Ways to Unlock Cash in an Emergency

From tapping government programs to liquidating assets, you have options to unlock income in an emergency.

Written by Elaine King CFP® / August 3, 2022

Linda, a friend from college, was thrilled when she got a new job offer. She had been waiting for months. Due to the nature of her job and contract she signed, she had to take a month break between positions. While talking to her human resources manager about the benefits that would cease, including health insurance, she decided to take the risk of going uninsured for a month. What can happen, right? Unfortunately, a stomach ulcer that cost $12,000 out of pocket is what happened.

Just like Linda, you could face an unexpected emergency like a car repair of $7,500, a leak from a roof at $15,000 or your child going to college when you are about to get laid off. In a perfect world, you will have an emergency fund to avoid tapping your credit card and the never-ending payments. But with all the recent economic and pandemic uncertainties, it is likely your emergency fund is near depleted, so how can you unlock cash in an emergency? There are several sources you can count on. Depending on your emergency you may be eligible for government funding, or you may consider taking some liquidity out of your own assets or finding alternative sources of income.

Inside this article

  1. Government funding
  2. Liquidity from your own assets
  3. Creativity liquidity

Government funding

In an emergency, it is helpful to know which government programs are available. Needy families can get temporary assistance with some states paying up to $650 a month. There's also nutrition assistance, emergency rental assistance if you are in danger of eviction, energy assistance programs for utility bills and down payment assistance programs such as those that help with closing costs, among many others.

If you have a child that is going to college, they should apply for a Pell Grant ,which can get them up to $6,493 for the 2022-2023 school year. In the event your emergency is business-related, you can go to SBA.gov where you can find loans to cover your business emergency, capital from future investors to provide liquidity, disaster assistance, and surety bonds to anticipate future client payments.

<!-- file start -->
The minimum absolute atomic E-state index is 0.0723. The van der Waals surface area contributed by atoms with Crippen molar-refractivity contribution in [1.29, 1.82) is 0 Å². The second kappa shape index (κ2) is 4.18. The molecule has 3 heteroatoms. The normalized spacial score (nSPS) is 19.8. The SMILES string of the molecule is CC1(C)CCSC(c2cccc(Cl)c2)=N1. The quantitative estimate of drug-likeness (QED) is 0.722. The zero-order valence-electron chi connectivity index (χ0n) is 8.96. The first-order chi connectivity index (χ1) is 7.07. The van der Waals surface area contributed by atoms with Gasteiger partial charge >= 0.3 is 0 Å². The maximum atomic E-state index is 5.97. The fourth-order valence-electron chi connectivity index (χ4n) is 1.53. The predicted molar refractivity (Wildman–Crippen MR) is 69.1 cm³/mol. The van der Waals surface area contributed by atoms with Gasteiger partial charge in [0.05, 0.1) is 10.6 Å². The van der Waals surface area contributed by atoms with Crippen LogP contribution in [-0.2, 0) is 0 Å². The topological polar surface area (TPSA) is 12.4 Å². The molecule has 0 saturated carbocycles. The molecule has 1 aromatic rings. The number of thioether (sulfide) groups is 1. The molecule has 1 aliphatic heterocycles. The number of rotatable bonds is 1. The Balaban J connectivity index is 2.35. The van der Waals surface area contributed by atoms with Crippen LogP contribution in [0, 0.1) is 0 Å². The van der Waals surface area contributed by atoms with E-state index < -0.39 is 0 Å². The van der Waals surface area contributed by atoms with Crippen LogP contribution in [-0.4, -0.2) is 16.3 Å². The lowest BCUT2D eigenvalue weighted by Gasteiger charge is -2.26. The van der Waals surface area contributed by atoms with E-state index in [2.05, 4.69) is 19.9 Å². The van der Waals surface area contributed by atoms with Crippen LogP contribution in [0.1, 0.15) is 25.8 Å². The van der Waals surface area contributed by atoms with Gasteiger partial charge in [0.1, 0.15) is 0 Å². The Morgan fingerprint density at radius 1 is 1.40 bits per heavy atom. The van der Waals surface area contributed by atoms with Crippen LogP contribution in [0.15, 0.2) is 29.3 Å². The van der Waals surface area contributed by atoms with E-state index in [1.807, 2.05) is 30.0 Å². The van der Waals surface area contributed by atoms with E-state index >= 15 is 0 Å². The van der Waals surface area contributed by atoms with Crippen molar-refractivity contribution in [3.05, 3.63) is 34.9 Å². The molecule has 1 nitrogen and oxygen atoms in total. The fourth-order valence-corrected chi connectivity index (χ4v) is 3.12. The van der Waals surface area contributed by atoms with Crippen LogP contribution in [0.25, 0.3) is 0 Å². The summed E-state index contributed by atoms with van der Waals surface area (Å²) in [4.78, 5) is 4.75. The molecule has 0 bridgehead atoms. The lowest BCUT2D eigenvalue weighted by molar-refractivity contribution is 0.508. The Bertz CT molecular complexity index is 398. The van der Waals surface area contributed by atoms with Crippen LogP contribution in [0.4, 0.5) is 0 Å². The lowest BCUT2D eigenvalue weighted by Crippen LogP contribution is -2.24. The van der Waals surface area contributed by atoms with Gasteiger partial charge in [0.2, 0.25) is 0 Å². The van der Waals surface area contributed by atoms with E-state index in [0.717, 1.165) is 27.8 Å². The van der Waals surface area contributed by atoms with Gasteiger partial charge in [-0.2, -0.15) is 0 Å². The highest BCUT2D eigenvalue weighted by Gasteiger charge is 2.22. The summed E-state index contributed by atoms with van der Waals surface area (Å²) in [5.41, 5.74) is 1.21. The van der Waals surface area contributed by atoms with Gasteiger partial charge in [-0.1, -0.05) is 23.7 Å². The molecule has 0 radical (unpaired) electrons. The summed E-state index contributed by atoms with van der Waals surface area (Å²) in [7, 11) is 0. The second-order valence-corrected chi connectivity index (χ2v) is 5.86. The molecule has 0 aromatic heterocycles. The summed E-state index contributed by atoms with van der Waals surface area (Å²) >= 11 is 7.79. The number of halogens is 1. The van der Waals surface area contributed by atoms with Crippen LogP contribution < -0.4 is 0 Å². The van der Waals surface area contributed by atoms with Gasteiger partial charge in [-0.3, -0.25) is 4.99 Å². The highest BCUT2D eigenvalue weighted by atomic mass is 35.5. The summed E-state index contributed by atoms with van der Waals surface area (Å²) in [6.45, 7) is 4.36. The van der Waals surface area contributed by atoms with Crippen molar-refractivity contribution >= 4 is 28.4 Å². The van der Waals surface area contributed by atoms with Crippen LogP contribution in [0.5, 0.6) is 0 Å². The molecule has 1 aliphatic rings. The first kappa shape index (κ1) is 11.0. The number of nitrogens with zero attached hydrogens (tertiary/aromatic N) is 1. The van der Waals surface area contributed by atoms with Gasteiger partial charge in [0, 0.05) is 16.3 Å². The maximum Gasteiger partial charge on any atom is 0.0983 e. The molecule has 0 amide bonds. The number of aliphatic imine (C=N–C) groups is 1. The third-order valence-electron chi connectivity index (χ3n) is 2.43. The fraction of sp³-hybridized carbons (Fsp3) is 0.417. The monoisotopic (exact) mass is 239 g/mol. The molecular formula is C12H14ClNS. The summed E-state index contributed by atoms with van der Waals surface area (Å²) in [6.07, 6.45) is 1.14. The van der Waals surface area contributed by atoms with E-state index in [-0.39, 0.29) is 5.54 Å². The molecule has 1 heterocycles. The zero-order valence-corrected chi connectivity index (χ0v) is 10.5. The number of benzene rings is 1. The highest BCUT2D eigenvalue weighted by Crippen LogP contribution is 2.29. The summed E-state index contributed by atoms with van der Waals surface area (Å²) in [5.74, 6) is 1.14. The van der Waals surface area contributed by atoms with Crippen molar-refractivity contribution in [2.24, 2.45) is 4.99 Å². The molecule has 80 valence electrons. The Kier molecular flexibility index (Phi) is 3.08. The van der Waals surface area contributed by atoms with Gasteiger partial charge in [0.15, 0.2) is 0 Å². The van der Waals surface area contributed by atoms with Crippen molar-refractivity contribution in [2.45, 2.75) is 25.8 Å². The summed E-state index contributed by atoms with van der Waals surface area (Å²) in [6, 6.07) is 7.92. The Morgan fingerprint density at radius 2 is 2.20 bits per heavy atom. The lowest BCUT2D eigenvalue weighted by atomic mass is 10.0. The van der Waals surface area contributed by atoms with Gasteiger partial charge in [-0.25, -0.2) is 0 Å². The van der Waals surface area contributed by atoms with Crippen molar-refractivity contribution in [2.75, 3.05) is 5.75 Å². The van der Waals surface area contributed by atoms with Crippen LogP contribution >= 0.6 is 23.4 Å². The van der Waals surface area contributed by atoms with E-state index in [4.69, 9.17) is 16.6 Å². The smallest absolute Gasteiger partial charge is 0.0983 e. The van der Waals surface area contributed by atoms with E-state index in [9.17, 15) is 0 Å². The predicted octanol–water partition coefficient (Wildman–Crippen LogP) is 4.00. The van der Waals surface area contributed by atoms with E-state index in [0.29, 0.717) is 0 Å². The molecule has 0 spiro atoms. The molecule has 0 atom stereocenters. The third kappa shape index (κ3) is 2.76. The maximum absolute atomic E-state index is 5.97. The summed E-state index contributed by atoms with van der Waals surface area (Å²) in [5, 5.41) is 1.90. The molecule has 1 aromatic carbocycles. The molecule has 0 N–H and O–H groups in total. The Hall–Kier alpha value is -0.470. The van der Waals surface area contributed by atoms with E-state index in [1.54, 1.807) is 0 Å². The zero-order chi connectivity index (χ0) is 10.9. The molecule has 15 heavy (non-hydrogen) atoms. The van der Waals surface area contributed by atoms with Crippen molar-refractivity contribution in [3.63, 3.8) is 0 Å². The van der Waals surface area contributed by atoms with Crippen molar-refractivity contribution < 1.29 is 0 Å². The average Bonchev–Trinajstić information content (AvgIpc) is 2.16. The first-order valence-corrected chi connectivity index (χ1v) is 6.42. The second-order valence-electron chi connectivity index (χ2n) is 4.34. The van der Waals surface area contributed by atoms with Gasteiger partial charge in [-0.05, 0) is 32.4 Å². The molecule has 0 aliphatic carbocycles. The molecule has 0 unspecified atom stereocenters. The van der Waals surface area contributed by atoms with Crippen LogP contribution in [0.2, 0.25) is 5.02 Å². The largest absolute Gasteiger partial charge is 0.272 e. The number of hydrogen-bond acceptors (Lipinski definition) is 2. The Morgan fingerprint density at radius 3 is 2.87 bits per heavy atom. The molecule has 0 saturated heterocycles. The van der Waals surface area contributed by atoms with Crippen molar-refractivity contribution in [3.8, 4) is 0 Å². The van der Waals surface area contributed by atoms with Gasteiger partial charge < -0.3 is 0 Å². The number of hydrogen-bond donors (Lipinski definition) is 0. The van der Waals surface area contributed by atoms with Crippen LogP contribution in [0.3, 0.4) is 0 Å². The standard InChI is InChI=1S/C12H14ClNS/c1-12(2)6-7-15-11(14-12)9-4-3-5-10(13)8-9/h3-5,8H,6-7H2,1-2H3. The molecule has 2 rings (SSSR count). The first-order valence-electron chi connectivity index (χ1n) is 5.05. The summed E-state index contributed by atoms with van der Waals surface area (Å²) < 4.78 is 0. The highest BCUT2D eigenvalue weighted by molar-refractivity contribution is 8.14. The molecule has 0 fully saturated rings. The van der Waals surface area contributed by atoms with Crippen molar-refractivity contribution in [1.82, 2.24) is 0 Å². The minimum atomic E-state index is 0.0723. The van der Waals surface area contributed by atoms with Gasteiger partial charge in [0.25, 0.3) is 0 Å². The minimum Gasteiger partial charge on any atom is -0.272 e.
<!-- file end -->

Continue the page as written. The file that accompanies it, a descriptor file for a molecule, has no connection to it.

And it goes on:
Liquidity from your own assets

Some of your assets may be able to provide a temporary bridge loan until you can pay off the total amount of your emergency. The idea here is to find a short term loan that can beat your credit card interest rate, which on average is 19.90%.

You could tap on a home equity line of credit, which currently is at 4%, keeping in mind that it’s a variable rate, which means that as interest rates go up, so will your interest rate and it will be to your benefit to pay it off as quickly as possible. Another option, could be to borrow against your 401(k). That interest rate may range from 1% to 2% higher than the current 4% prime rate. If you choose this option keep in mind that the amount you borrow stops growing and you will pay taxes on the withdrawal.

Finally, if you have assets invested in the stock or bond markets, you can get a margin loan, typically 50% of the account value. Here you will collateralize your assets but, be careful to do so in a negative market outlook since the value of your collateral can go down, which may trigger a margin call, forcing you to deposit additional cash or securities to cover losses.

Liquidity from your own creativity

I am sure there are things in your home that you don’t use and still hold value such as vintage items, collectibles and brand name accessories. There are several apps you can use to list these items:

  • Poshmark for branded fashion

  • Offerup for furniture

  • Craigslist for electronics

In addition, you can always rent out an empty room on Airbnb or sublease your car. Finally, take those talents and put them to work. Try freelancing or side hustling. Places like Upwork and Fiverr are good place to advertise your abilities.

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About the Author

Elaine King

Elaine King CFP®

Elaine has served as the Family’s Financial Planner for over 1,200 families and 100 multigenerational family enterprises crafting actionable family financial plans.

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